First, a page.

I don’t speak Latin and you probably don’t either. But the term Sine qua non outstrips English in getting a critical point across. (Definition coming soon, but first a little historical context.) The industrial revolution in America exceeded our wildest dreams in creating technology, transportation, fuel sources, and products that improved the quality of life in our country. Yet it is also a matter of record that our industrial growth outpaced the rate of crucial reflection on health risks to which industrial workers were exposed. (Think coal-mining before government regulation under Teddy Roosevelt and Howard Taft, and management of hazardous waste before NIOSH.)
Next Generation 911 represents the greatest leap forward for emergency communications in our history, promising to optimize emergency response, potentially saving more lives on scene. This new Internet Protocol based infrastructure will enable 911 reception of text messaging, real-time video, photographs, and other data yielding much richer information upon which to formulate and engage 911 emergency response. (Imagine the capacity for telecommunicators to see on scene via real-time video as they assist a mother in performing CPR on her child in respiratory distress.) Yet to assure successful adaptation to these technologies, the 911 Wellness Foundation (911WF) urges 911 stakeholders to systematically address three critical questions:
- How will the telecommunicators’ experience interacting with callers and field responders via NG911 capabilities impact the nature and extent of their mental and emotional labor on the job?
- What are the implications for their performance and health?
- How will we design the human-machine interface, prepare telecommunicators to operate within it, and provide the ongoing evaluation and psychological support they need to maintain optimal personal and professional functioning?
Addressing these questions is the Sine Qua Non of NG911–that is, something absolutely indispensable or essential for success (Merriam’s Dictionary). This point was underscoredas I taught telecommunicators today–all veteran 911 professionals (911Pros). As they imagined handling calls via real-time video, their responses covered a spectrum I’ve heard consistently around the country . On one side of the room a dispatcher stated enthusiastically: “That won’t bother me. Bring it on. I will have more power to help my field responders”. And then a telecommunicator on my right spoke up: “I chose dispatch, not field response as a career because I don’t want to see it or be on scene.” Even as 911Pros can clearly see the benefits to the public and are united in their devotion to supporting their field responders, they also share a widespread anxiety about the potential for being impacted negatively at the console by multi-sensory exposure to tragic scenes via real-time video. Their concern is supported by science: Roberta Troxell’s 2008 study found that dispatchers are already the first on scene psychologically via Legacy 911 contact and that they experience stress impacts comparable to field responders.
During the Michigan NENA Conference in 2012, former NENA President and current 911 911WF board member Rick Galway led the way to a balanced discussion of these concerns by pointing to an inevitable scenario for which we must prepare: “Sooner or later it is going to happen. A dispatcher is going to take a call via real-time video from a suicidal caller–he’s gonna shoot himself and the dispatcher will see it. We need to be ready.” While technological preparation for the launch of real-time video and other NG911 technologies is advancing rapidly, we must catch up in preparing 911 professionals (911Pros) to assure their Psychological Readiness.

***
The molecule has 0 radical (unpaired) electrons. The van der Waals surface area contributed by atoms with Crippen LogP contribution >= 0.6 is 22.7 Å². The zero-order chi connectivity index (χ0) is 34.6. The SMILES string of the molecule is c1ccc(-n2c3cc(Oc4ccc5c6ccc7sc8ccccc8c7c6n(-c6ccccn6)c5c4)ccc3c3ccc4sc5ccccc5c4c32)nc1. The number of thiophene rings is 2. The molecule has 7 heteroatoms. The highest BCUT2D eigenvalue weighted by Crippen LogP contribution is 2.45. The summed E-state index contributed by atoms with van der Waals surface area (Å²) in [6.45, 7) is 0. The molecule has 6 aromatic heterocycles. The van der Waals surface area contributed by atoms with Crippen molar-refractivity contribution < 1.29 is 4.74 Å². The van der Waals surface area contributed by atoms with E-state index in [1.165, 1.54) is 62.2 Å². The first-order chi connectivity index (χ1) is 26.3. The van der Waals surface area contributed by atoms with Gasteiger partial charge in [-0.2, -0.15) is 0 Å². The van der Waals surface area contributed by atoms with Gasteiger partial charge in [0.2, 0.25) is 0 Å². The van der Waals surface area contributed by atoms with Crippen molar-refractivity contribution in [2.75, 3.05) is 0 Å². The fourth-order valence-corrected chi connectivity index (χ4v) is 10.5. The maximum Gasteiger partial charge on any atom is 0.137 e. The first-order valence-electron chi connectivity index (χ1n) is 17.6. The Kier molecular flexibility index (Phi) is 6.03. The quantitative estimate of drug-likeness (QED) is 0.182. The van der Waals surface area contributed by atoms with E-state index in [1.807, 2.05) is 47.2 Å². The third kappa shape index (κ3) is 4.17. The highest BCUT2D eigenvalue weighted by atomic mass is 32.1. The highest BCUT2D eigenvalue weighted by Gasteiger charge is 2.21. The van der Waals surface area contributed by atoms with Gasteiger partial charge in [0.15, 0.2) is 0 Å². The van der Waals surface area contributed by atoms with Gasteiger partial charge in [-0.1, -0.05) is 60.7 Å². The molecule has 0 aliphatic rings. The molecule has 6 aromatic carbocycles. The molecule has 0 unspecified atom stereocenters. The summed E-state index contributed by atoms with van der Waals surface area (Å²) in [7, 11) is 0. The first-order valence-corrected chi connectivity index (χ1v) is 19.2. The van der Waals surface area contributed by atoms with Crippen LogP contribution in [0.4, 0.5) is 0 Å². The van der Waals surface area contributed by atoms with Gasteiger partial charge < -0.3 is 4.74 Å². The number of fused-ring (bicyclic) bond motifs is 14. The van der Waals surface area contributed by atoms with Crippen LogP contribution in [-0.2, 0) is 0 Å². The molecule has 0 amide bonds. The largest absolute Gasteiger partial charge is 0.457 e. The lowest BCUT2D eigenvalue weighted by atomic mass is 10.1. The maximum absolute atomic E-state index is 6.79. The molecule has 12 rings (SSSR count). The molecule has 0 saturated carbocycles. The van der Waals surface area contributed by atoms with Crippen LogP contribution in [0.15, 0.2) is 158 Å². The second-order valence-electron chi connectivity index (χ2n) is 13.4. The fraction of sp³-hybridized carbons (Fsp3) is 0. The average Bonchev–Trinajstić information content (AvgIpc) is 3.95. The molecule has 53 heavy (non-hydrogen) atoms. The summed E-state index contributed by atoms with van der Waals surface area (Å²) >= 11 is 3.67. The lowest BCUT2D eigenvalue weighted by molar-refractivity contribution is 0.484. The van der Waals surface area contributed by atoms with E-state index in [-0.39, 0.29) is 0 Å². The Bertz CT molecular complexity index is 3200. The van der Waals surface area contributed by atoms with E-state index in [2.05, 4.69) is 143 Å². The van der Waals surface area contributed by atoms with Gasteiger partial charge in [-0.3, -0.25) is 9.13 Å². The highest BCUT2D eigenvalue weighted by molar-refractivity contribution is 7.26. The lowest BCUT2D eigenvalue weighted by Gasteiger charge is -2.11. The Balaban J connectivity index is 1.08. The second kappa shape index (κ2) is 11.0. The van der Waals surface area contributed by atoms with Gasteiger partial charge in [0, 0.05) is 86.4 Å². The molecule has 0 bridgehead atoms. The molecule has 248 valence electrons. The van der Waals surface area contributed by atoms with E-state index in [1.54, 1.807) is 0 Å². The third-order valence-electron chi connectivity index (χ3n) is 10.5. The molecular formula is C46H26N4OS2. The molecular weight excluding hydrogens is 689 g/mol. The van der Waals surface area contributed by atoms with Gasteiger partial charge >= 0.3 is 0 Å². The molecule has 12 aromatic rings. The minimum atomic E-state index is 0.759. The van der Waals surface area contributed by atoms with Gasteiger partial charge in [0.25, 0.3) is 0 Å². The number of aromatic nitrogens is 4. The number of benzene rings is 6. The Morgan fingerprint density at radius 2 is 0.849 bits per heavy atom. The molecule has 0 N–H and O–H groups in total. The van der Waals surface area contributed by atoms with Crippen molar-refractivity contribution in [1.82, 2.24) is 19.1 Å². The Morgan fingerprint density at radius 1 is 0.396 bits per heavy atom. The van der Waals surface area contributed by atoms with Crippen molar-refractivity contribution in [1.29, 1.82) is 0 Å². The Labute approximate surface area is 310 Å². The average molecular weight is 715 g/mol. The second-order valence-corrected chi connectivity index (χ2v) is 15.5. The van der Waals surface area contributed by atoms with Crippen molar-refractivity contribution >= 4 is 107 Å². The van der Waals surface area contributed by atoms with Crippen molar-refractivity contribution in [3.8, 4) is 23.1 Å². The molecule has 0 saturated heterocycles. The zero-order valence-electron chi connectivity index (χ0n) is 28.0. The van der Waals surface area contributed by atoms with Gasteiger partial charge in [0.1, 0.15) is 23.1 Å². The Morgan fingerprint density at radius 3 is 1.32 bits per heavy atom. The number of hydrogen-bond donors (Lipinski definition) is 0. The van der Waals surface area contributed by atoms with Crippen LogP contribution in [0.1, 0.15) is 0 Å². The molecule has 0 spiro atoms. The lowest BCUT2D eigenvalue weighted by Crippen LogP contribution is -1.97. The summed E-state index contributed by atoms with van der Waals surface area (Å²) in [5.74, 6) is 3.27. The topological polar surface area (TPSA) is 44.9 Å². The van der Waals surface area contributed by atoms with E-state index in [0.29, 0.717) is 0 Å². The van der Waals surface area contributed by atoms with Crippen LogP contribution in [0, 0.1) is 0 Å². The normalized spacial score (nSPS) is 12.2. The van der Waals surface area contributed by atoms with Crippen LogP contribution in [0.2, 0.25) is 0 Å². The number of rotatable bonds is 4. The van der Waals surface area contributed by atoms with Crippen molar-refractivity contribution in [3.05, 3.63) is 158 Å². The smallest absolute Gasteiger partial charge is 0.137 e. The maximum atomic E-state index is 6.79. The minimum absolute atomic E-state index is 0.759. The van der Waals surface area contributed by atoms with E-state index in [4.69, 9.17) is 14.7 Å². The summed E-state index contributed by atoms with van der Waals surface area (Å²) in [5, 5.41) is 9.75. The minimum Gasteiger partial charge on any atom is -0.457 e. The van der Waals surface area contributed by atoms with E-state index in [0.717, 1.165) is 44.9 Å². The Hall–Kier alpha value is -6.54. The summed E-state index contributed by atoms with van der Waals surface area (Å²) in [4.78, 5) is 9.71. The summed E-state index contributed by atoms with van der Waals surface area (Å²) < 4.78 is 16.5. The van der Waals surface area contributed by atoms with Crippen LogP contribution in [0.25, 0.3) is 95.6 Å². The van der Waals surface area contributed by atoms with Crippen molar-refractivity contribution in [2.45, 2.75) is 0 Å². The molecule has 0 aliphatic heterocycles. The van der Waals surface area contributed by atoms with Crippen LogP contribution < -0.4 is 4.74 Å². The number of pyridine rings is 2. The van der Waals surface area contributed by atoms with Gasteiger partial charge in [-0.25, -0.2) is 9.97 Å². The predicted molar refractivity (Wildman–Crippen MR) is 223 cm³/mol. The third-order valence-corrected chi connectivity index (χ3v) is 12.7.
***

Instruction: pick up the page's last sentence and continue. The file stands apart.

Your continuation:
Fortunately, industry leaders are stepping forward to address these concerns. In August, 2013, the National Emergency Number Association (NENA) established the Standard on Acute, Traumatic and Chronic Stress calling for all North American PSAPs to assure provision of “Comprehensive Stress Management Programs” for their employees. This standard can assure a basic level of support for our 911Pros in the current Legacy 911 environment if it is universally adapted. Yet in itself it is not adequate to accomodate the predictable increases in stress related to NG911. NENA has begun to explore anticipated increases in NG911 workload. The NENA “Task Overload” Workgroup is surveying their membership to learn “how much is too much” for a dispatcher to handle and how we can identify and manage those variables to prevent overload.
These NENA initiatives are two pillars of work upon which 911 stakeholders must build a much more comprehensive and well-orchestrated plan to secure the future of NG911.
911WF invites vendors, our leading 911 associations and organizations, local 911Pros, elected and appointed officials and citizens to join experts in research and health sciences now in a pragmatic and evidence-based exploration of the three key questions above leading to the establishment of a BluePrint for 911 Wellness in the NG911 PSAP .
Please join 911WF in the pursuit of this BluePrint to assure that the NG911 infrastructure has at its core a Human-Machine Interface that is informed by the health sciences and can thereby truly protect the well-being of the dispatcher–the Very First Responder upon whom the entire emergency response system depends.
Thank you for taking time to read this posts. Your comments are encouraged, and to learn more about how you can partner with 911WF in this effort contact Jim Marshall by email, firstname.lastname@example.org or call 231.881.1434.